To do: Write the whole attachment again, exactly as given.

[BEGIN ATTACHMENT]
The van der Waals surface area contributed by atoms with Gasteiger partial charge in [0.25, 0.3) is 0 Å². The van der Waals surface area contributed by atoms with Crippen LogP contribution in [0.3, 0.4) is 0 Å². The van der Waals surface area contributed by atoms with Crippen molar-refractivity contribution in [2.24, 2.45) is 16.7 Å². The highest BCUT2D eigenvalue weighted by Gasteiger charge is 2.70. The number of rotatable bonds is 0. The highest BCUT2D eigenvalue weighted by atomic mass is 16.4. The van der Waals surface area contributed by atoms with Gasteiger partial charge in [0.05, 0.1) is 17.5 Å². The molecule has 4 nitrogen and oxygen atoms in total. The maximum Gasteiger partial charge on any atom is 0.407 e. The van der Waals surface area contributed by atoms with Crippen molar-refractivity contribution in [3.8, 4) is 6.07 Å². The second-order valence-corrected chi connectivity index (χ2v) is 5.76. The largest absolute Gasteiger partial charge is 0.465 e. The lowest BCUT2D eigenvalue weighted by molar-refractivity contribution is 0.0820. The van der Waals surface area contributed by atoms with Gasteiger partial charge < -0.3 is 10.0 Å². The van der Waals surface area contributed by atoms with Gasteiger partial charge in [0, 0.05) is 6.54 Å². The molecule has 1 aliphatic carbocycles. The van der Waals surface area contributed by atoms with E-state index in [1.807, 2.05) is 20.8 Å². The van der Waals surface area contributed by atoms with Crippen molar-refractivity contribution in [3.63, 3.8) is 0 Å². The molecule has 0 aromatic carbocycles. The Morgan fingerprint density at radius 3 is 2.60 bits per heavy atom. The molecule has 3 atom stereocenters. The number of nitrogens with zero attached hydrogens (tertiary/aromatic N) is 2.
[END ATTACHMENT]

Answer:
The van der Waals surface area contributed by atoms with Gasteiger partial charge in [0.25, 0.3) is 0 Å². The van der Waals surface area contributed by atoms with Crippen LogP contribution in [0.3, 0.4) is 0 Å². The van der Waals surface area contributed by atoms with Crippen molar-refractivity contribution in [2.24, 2.45) is 16.7 Å². The highest BCUT2D eigenvalue weighted by Gasteiger charge is 2.70. The number of rotatable bonds is 0. The highest BCUT2D eigenvalue weighted by atomic mass is 16.4. The van der Waals surface area contributed by atoms with Gasteiger partial charge in [0.05, 0.1) is 17.5 Å². The molecule has 4 nitrogen and oxygen atoms in total. The maximum Gasteiger partial charge on any atom is 0.407 e. The van der Waals surface area contributed by atoms with Crippen molar-refractivity contribution in [3.8, 4) is 6.07 Å². The second-order valence-corrected chi connectivity index (χ2v) is 5.76. The largest absolute Gasteiger partial charge is 0.465 e. The lowest BCUT2D eigenvalue weighted by molar-refractivity contribution is 0.0820. The van der Waals surface area contributed by atoms with Gasteiger partial charge < -0.3 is 10.0 Å². The van der Waals surface area contributed by atoms with Gasteiger partial charge in [0, 0.05) is 6.54 Å². The molecule has 1 aliphatic carbocycles. The van der Waals surface area contributed by atoms with E-state index in [1.807, 2.05) is 20.8 Å². The van der Waals surface area contributed by atoms with Crippen molar-refractivity contribution in [3.63, 3.8) is 0 Å². The molecule has 0 aromatic carbocycles. The Morgan fingerprint density at radius 3 is 2.60 bits per heavy atom. The molecule has 3 atom stereocenters. The number of nitrogens with zero attached hydrogens (tertiary/aromatic N) is 2.